The Woodards, from Carlton, Minnesota, located: Edward N., section 20; Marvin S., section 29; Jerome, section 30; Miss Jane, section 30, and A. S. Woodard, section 30;
Geo. D. Whitaker, section 19.
Horace H. Carver and son, John N., on sections 29 and 30, came here from Tomah, Wisconsin.
L. Armison, from New York, section 33.
L. E. Blackman came to Brown county with York in 1878, and was one of the pioneers there. On one occasion, having cut his foot, he was alone for six weeks with only an occasional Indian visitor. The young squaws used to come in and trade him moccasins for canned fruit; and by the time Lester’s foot got well he had accumulated a large supply of moccasins and beads. He traded his claim on the Jim for land in this township on section 33, July, ’83.
Andrew McCray, from Yankton, Dakota, section 32. He has been a resident of Dakota for thirteen years.
Albert and Fred Wismer, from Nena, Wisconsin, sections 19 and 31;
John McDonald, from Canada, section 4;
C. M. Goss, from Iowa, section 34;
Carlton Thayer and sons, Charles and Daniel, from Alleghany County, New York, settled on sections 32 and 33;
Geo. W. Curtis and son Homer, from Alleghany County, New York, settled on sections 31 and 13;
Arthur N. Schlosser, from St. Croix, Wisconsin, section 19, went back to Wisconsin in winter of ’85-’86 and died there.
Albert Compton, from New York, section 1.
Wm. R. Brown, Justice of the Peace, came here from St. Lawrence County, New York, settled on section 21.
E. W. Blood, from Green Lake, Wisconsin, section 21, and now lives in Britton.
Ed. McQuillin, from Ionia, Michigan, section 29. Is township assessor.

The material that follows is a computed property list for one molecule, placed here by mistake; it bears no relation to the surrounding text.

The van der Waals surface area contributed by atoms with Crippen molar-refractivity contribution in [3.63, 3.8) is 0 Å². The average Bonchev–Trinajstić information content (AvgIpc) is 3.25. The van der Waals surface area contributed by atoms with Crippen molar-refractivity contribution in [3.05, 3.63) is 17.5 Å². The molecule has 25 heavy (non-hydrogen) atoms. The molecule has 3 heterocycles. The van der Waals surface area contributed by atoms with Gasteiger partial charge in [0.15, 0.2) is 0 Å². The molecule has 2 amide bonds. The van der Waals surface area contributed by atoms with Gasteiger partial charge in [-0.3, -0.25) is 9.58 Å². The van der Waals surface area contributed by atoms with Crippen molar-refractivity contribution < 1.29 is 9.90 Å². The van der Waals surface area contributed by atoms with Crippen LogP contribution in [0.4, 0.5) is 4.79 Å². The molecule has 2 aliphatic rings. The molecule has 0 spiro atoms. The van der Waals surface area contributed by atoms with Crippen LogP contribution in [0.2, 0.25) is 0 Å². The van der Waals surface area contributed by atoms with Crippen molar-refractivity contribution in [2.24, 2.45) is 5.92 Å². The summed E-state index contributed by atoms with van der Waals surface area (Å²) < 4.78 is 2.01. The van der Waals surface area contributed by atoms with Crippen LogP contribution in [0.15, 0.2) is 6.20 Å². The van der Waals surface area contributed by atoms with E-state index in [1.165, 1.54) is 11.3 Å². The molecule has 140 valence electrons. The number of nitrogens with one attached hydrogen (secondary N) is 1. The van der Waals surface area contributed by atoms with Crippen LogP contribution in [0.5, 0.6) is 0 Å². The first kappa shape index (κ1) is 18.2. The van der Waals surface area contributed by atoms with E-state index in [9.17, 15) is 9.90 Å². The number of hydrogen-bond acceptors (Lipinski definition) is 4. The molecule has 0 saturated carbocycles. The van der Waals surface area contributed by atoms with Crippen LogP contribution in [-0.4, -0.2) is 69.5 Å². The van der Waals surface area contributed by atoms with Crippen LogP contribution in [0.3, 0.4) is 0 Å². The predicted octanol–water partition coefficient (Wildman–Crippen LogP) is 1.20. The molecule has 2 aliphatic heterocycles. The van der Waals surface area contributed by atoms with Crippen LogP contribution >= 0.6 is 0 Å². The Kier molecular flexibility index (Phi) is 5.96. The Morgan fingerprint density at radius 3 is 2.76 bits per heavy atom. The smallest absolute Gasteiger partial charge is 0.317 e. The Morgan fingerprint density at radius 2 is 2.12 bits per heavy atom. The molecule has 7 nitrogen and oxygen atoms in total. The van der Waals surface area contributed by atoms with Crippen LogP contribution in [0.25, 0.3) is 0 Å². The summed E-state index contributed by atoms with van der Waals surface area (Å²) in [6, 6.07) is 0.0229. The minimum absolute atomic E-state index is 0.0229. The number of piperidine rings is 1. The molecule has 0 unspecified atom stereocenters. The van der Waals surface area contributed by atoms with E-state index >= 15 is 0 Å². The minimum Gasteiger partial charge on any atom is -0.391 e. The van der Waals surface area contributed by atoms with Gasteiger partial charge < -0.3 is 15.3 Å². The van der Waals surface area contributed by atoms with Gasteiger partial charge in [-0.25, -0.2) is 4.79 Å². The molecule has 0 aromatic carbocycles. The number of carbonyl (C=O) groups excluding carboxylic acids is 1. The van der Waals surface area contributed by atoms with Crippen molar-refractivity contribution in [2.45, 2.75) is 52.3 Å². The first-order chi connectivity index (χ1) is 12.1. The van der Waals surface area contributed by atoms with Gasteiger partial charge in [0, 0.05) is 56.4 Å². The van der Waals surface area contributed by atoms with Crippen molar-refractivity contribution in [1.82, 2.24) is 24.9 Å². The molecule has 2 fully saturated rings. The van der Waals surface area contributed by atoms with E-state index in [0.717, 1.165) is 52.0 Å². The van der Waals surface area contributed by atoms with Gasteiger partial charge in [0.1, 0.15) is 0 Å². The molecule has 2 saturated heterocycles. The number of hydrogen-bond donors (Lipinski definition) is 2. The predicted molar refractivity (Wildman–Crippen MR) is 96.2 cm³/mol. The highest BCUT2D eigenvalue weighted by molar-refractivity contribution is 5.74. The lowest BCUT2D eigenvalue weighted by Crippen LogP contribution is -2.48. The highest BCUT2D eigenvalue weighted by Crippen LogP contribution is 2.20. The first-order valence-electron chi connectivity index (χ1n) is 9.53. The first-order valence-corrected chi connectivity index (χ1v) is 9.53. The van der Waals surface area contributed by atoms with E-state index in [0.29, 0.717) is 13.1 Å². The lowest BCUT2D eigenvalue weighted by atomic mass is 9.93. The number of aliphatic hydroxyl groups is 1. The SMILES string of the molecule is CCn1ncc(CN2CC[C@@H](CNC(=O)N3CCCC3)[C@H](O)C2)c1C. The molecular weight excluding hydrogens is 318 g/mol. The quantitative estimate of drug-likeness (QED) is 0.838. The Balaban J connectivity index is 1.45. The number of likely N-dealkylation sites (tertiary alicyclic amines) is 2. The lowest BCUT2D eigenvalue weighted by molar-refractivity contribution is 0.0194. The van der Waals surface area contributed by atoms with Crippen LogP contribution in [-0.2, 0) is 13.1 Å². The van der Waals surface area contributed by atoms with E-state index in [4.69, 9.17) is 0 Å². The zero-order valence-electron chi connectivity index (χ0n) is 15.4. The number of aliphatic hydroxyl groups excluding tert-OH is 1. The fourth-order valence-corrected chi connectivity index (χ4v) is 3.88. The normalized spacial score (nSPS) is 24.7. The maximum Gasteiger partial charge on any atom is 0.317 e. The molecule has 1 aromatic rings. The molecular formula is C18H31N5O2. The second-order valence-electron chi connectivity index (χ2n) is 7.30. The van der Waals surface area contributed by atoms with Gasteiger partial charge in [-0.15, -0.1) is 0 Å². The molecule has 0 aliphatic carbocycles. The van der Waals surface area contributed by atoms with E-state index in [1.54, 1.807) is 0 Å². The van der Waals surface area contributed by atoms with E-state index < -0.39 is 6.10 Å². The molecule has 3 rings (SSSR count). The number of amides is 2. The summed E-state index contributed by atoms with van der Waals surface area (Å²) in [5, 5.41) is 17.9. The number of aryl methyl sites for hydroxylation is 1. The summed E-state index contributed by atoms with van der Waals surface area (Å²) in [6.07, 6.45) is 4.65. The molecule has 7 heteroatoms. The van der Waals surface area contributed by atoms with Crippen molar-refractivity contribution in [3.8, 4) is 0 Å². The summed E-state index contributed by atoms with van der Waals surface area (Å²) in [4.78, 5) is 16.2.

George and Chas. Elsom, from Whitehall, Wisconsin, sections 15 and 17.
Job and Howard Stark, from Elkhart, Indiana, settled on sections 19 and 30. Howard married in ’85 and returned to Michigan.
Wm. Griffiths, from Pennsylvania, section 1;
Jno. Reed, from Pierre County, Wisconsin, section 1:
D. A. Duncan, from Mercer County, Illinois, section 24;
Louis Harrington, section 12.
A. G. Waterbury, from New York City, located on section 24 in 1885. Is now in butcher business in Britton.
Alonzo Thayer, section 13, and Dewitt Thayer, from New York, section 23, bought out Jno. Watts.
Robert and Frank Morland, from Michigan, sections 8 and 9.
H. Haig, from Menasha, Wisconsin, section 12;
Geo. A. Wilson, from Freemont, Ohio, section 19;
Alex. Hall, from Minnesota, section 8.

The following named settlers are Scandinavians from Wisconsin, Iowa and Minnesota. They are an industrious and thrifty class of citizens.

Thomas and Andrew Gronseth, sections 10 and 15;
O. A. Hagen, section 15;
Ole Gunderson, section 10;
Ole and Chas. Rustand, sections 3 and 10;
John Swanson, section 3;
Otto Denetz, section 4;
Martin Johnson, section 7;
James Henry and Mack Rudd, section 6:
James Rudd, from Sheldon, Dakota, section 5; his son Henry, section 6, and son Mack, just over the line in White township, section 31;
James E. Roberts, from Rudd, Iowa, section 7. Mr. Roberts was one of the pioneers in Miller township.


Hickman, George; History of Marshall County, Dakota: Its Topography and Natural History, and Sketches of Pioneer Settlers, with the Names of Actual Settlers where They are From, and where They Live; Also the Military and Sisseton Reservations; J.W. Banbury, 1886.